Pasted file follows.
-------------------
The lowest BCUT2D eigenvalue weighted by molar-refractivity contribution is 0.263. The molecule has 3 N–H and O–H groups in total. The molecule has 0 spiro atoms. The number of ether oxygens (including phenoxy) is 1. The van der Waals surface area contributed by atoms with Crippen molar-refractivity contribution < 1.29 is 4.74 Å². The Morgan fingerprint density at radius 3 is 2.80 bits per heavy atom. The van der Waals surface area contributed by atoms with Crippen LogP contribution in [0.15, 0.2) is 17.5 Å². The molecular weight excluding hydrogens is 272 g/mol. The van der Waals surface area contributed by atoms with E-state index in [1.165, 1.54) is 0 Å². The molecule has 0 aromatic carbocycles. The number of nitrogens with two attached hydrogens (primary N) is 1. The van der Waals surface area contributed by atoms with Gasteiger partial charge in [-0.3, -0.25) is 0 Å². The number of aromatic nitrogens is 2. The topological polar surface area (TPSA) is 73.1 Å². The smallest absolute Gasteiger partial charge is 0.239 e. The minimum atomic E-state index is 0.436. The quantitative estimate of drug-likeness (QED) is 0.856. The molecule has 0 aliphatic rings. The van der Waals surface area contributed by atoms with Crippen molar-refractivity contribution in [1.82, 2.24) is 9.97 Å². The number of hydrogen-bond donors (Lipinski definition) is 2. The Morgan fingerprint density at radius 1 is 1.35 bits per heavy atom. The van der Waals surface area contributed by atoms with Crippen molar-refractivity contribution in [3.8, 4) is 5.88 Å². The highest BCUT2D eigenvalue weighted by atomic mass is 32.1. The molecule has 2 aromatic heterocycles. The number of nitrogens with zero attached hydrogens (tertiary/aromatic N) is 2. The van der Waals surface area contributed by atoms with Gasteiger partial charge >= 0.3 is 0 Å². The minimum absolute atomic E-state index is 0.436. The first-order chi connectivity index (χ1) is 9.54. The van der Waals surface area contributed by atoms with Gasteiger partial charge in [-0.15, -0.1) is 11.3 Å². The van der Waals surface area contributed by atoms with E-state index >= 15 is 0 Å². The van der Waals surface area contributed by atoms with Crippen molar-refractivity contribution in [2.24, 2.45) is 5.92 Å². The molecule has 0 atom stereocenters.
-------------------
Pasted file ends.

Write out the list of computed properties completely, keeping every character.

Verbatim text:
The lowest BCUT2D eigenvalue weighted by molar-refractivity contribution is 0.263. The molecule has 3 N–H and O–H groups in total. The molecule has 0 spiro atoms. The number of ether oxygens (including phenoxy) is 1. The van der Waals surface area contributed by atoms with Crippen molar-refractivity contribution < 1.29 is 4.74 Å². The Morgan fingerprint density at radius 3 is 2.80 bits per heavy atom. The van der Waals surface area contributed by atoms with Crippen LogP contribution in [0.15, 0.2) is 17.5 Å². The molecular weight excluding hydrogens is 272 g/mol. The van der Waals surface area contributed by atoms with E-state index in [1.165, 1.54) is 0 Å². The molecule has 0 aromatic carbocycles. The number of nitrogens with two attached hydrogens (primary N) is 1. The van der Waals surface area contributed by atoms with Gasteiger partial charge in [-0.3, -0.25) is 0 Å². The number of aromatic nitrogens is 2. The topological polar surface area (TPSA) is 73.1 Å². The smallest absolute Gasteiger partial charge is 0.239 e. The minimum atomic E-state index is 0.436. The quantitative estimate of drug-likeness (QED) is 0.856. The molecule has 0 aliphatic rings. The van der Waals surface area contributed by atoms with Crippen molar-refractivity contribution in [1.82, 2.24) is 9.97 Å². The number of hydrogen-bond donors (Lipinski definition) is 2. The Morgan fingerprint density at radius 1 is 1.35 bits per heavy atom. The van der Waals surface area contributed by atoms with Crippen molar-refractivity contribution in [3.8, 4) is 5.88 Å². The highest BCUT2D eigenvalue weighted by atomic mass is 32.1. The molecule has 2 aromatic heterocycles. The number of nitrogens with zero attached hydrogens (tertiary/aromatic N) is 2. The van der Waals surface area contributed by atoms with Gasteiger partial charge >= 0.3 is 0 Å². The minimum absolute atomic E-state index is 0.436. The first-order chi connectivity index (χ1) is 9.54. The van der Waals surface area contributed by atoms with Gasteiger partial charge in [-0.15, -0.1) is 11.3 Å². The van der Waals surface area contributed by atoms with E-state index >= 15 is 0 Å². The van der Waals surface area contributed by atoms with Crippen molar-refractivity contribution in [2.24, 2.45) is 5.92 Å². The molecule has 0 atom stereocenters.